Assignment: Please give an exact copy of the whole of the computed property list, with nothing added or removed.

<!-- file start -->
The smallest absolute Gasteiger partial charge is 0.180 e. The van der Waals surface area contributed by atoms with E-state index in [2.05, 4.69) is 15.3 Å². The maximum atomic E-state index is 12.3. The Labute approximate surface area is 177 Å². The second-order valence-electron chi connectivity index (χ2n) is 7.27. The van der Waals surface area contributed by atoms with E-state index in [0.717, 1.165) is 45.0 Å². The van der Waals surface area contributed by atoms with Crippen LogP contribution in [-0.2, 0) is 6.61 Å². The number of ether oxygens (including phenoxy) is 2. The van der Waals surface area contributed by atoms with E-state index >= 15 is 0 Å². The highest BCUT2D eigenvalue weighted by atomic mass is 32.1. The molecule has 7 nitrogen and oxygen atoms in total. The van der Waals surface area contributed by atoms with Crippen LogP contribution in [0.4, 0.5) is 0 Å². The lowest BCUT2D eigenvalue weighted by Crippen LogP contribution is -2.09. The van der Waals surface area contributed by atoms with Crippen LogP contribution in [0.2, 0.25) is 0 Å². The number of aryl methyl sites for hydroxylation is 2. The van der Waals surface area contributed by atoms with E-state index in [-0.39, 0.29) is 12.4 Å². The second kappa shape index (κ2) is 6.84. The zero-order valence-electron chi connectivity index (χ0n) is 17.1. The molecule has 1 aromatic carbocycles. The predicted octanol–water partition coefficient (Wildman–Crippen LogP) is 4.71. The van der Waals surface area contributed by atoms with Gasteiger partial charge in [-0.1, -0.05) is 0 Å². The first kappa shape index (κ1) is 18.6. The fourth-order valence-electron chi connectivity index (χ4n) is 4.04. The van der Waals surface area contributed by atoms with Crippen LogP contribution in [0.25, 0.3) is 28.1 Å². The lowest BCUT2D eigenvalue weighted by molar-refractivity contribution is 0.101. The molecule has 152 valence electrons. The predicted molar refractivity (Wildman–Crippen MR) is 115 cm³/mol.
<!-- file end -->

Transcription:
The smallest absolute Gasteiger partial charge is 0.180 e. The van der Waals surface area contributed by atoms with E-state index in [2.05, 4.69) is 15.3 Å². The maximum atomic E-state index is 12.3. The Labute approximate surface area is 177 Å². The second-order valence-electron chi connectivity index (χ2n) is 7.27. The van der Waals surface area contributed by atoms with E-state index in [0.717, 1.165) is 45.0 Å². The van der Waals surface area contributed by atoms with Crippen LogP contribution in [-0.2, 0) is 6.61 Å². The number of ether oxygens (including phenoxy) is 2. The van der Waals surface area contributed by atoms with E-state index >= 15 is 0 Å². The highest BCUT2D eigenvalue weighted by atomic mass is 32.1. The molecule has 7 nitrogen and oxygen atoms in total. The van der Waals surface area contributed by atoms with Crippen LogP contribution in [0.4, 0.5) is 0 Å². The lowest BCUT2D eigenvalue weighted by Crippen LogP contribution is -2.09. The van der Waals surface area contributed by atoms with Crippen LogP contribution in [0.2, 0.25) is 0 Å². The number of aryl methyl sites for hydroxylation is 2. The van der Waals surface area contributed by atoms with E-state index in [-0.39, 0.29) is 12.4 Å². The second kappa shape index (κ2) is 6.84. The zero-order valence-electron chi connectivity index (χ0n) is 17.1. The molecule has 1 aromatic carbocycles. The predicted octanol–water partition coefficient (Wildman–Crippen LogP) is 4.71. The van der Waals surface area contributed by atoms with Gasteiger partial charge in [-0.1, -0.05) is 0 Å². The first kappa shape index (κ1) is 18.6. The fourth-order valence-electron chi connectivity index (χ4n) is 4.04. The van der Waals surface area contributed by atoms with Crippen LogP contribution in [0.25, 0.3) is 28.1 Å². The lowest BCUT2D eigenvalue weighted by molar-refractivity contribution is 0.101. The molecule has 152 valence electrons. The predicted molar refractivity (Wildman–Crippen MR) is 115 cm³/mol.